Coronavirus: The Truth Against the Myths


By Omotosho Faithfulness (

The outbreak of a new type of coronavirus in the city of Wuhan, capital of central Hubei province in china has raised a lot of public health concerns across the world. Government of different countries are trying to ensure their citizens are informed on what to do to prevent themselves and others around them. But how do we separate the facts from the myths? What do we know about coronavirus?

What are Coronaviruses?

Coronaviruses belongs to a large family of viruses that causes illness that range from the common cold to severe respiratory diseases. They were first identified in the 1960s and were named ‘corona’ because of their crown-like shape. This virus consists of a non-segmented, positive sense RNA genome of approximately 30kb and four main structural proteins: the spike (S), membrane (M), envelope (E), and nucleocapsid (N) proteins (Fehr and Perlman, 2015). This genome has a 5’ cap structure along with a 3’ poly(A) tail that allows it to acts as a mRNA for translation of its replicase protein using the host cell’s translation machinery.

Photo credit 1:2020, Dreamstime.

Coronavirus Life Cycle

The life cycle of coronavirus occurs in four stages: Attachment and entry; Replicase protein expression; RNA replication and transcription; Assembly. Once the virus enters into the system of the host, it attaches itself to the host cell by S protein-receptor interaction. Following receptor binding, the virus gains access into host cell’s cytosol where the replicase protein expression creates a suitable environment for the virus’s RNA replication and transcription. The newly synthesized RNA and viral structural proteins are assembled to form matured virions within the host cell. These matured virions are then transported to the surface of the host cell in vesicles where they are released into the extracellular environment by exocytosis to infect neighboring cells. It has been shown that some structural proteins that were not involved in the assembly process transits to the cell surface where they mediate cell-cell fusion between the infected cells and adjacent uninfected cells. This leads to the formation of big, multinucleated cells that allows the virus to spread within an infected organism without detection or neutralization by virus specific antibodies. 

Human Coronaviruses

Coronaviruses are zoonotic viruses because they are transmitted between animals and humans, causing a variety of diseases. Most of the disease caused by these group of viruses in humans include the 2019-nCoV Acute Respiratory Diseases caused by 2019-nCoV, Middle East Respiratory Syndrome caused by MERS-CoV, Severe Acute Respiratory Syndrome caused by coronavirus SARS-CoV. The other human coronavirus causing diseases include 229E, NL63, OC43 and HKU1 (Centers for Disease control and Prevention, 2020).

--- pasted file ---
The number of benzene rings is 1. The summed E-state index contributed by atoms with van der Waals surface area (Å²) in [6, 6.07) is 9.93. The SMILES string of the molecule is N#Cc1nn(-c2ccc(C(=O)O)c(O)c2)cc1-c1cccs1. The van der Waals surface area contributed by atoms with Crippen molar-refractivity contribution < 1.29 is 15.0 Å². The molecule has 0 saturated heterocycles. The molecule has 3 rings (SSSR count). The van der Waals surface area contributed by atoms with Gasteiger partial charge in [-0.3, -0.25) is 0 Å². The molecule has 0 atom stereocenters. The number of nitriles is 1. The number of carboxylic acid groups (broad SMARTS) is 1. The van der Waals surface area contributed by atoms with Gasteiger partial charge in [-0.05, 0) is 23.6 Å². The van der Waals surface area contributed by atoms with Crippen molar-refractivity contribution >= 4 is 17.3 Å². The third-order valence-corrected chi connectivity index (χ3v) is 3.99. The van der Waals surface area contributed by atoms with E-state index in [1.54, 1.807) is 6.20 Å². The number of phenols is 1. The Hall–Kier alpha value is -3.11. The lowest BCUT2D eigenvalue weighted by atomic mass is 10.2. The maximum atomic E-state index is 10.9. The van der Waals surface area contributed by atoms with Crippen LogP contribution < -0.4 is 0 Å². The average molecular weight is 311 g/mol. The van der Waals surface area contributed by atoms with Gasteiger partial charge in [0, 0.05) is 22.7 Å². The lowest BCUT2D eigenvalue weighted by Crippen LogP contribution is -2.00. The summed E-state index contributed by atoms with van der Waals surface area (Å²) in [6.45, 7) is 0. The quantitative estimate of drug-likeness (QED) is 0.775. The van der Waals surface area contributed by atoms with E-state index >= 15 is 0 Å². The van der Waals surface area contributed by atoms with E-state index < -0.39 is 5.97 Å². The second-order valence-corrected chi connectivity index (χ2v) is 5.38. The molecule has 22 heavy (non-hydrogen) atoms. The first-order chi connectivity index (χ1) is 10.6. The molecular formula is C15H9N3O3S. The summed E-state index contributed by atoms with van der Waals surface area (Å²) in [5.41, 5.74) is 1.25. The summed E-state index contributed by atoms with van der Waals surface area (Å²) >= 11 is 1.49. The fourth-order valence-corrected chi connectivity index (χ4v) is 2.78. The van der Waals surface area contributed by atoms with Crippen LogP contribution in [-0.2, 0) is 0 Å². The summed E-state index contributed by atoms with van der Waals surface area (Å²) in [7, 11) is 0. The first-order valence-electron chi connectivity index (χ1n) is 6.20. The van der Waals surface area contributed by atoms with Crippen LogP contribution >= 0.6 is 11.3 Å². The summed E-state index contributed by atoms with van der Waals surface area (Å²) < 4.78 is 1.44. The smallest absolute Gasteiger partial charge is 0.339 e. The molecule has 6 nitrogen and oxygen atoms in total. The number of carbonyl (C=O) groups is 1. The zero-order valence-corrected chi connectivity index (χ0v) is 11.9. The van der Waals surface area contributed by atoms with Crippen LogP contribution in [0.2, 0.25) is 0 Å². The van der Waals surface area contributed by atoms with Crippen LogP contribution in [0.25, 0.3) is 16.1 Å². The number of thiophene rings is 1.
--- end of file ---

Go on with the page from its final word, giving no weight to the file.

The SARS-CoV outbreak occurred between 2002- 2003 in Guangdong province of China, with approximately 8098 reported cases and 774 deaths. Although cases of outbreak from anywhere in the world were no longer reported in 2004. The MERS-CoV outbreak which was responsible for the series of highly pathogenic respiratory tract infection in Saudi Arabia occurred in 2012. In August 2014, the European Center for Disease Prevention and Control reported 333 deaths from a total of 855 reported cases. MERS-CoV is still monitored globally to better understand the risk of the virus, how it spreads, and how to prevent infection.

The Novel Coronavirus (2019-nCoV)

Years after the SARS-CoV (2003) and MERS-CoV (2012) epidemic outbreak in the Guangdong province, China and Middle East respectively, a novel Coronavirus has begun to cause series of Pneumonia like symptoms among the population in Wuhan, capital of central Hubei province, China. This epidemic outbreak was reported to the World Health Organisation (WHO) in December, 2019. Since little is known about this virus, the coronavirus was given the name 2019-nCoV. In the interim, the WHO recommends that the name of the disease causing the outbreak should be 2019-nCoV Acute Respiratory Disease as a final name of this infectious disease would be provided by the International Classification of Diseases (ICD). The final decision on the official name of the virus will be made by the International Committee on Taxonomy of Viruses (WHO 2019-nCoV situation report, 2020).